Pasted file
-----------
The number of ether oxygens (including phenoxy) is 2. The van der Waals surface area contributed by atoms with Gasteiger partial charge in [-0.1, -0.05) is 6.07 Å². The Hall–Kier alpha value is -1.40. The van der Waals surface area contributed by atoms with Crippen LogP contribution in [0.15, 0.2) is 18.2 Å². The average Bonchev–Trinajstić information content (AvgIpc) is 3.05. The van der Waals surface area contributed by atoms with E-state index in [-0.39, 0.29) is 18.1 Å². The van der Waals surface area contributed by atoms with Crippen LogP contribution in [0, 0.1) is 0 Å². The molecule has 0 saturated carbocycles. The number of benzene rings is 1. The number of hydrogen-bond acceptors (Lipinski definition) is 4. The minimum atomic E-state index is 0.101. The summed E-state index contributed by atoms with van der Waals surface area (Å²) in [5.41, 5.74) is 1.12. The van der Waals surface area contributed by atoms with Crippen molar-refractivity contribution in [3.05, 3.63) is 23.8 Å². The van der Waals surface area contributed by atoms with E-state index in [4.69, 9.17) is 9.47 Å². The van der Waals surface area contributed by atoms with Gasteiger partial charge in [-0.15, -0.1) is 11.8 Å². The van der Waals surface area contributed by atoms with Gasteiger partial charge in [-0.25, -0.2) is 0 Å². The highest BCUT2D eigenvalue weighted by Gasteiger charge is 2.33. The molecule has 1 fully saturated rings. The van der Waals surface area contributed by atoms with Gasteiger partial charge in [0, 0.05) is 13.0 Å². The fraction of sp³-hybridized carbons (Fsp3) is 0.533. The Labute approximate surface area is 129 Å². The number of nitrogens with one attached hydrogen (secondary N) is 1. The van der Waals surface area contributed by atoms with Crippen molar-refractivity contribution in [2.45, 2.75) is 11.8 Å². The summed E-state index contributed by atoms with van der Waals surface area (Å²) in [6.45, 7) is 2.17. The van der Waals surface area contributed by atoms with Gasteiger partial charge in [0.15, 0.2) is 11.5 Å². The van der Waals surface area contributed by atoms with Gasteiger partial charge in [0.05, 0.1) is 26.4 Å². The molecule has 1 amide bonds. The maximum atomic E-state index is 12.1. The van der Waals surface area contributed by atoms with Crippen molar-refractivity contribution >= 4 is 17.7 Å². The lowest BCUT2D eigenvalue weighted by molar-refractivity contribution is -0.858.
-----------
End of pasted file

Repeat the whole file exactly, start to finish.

The number of ether oxygens (including phenoxy) is 2. The van der Waals surface area contributed by atoms with Gasteiger partial charge in [-0.1, -0.05) is 6.07 Å². The Hall–Kier alpha value is -1.40. The van der Waals surface area contributed by atoms with Crippen LogP contribution in [0.15, 0.2) is 18.2 Å². The average Bonchev–Trinajstić information content (AvgIpc) is 3.05. The van der Waals surface area contributed by atoms with E-state index in [-0.39, 0.29) is 18.1 Å². The van der Waals surface area contributed by atoms with Crippen LogP contribution in [0, 0.1) is 0 Å². The molecule has 0 saturated carbocycles. The number of benzene rings is 1. The number of hydrogen-bond acceptors (Lipinski definition) is 4. The minimum atomic E-state index is 0.101. The summed E-state index contributed by atoms with van der Waals surface area (Å²) in [5.41, 5.74) is 1.12. The van der Waals surface area contributed by atoms with Crippen molar-refractivity contribution in [3.05, 3.63) is 23.8 Å². The van der Waals surface area contributed by atoms with E-state index in [4.69, 9.17) is 9.47 Å². The van der Waals surface area contributed by atoms with Gasteiger partial charge in [-0.15, -0.1) is 11.8 Å². The van der Waals surface area contributed by atoms with Gasteiger partial charge in [-0.25, -0.2) is 0 Å². The highest BCUT2D eigenvalue weighted by Gasteiger charge is 2.33. The molecule has 1 fully saturated rings. The van der Waals surface area contributed by atoms with Gasteiger partial charge in [0, 0.05) is 13.0 Å². The fraction of sp³-hybridized carbons (Fsp3) is 0.533. The Labute approximate surface area is 129 Å². The number of nitrogens with one attached hydrogen (secondary N) is 1. The van der Waals surface area contributed by atoms with Crippen molar-refractivity contribution in [2.45, 2.75) is 11.8 Å². The summed E-state index contributed by atoms with van der Waals surface area (Å²) in [6.45, 7) is 2.17. The van der Waals surface area contributed by atoms with Gasteiger partial charge in [0.15, 0.2) is 11.5 Å². The van der Waals surface area contributed by atoms with Gasteiger partial charge in [0.05, 0.1) is 26.4 Å². The molecule has 1 amide bonds. The maximum atomic E-state index is 12.1. The van der Waals surface area contributed by atoms with Crippen molar-refractivity contribution >= 4 is 17.7 Å². The lowest BCUT2D eigenvalue weighted by molar-refractivity contribution is -0.858.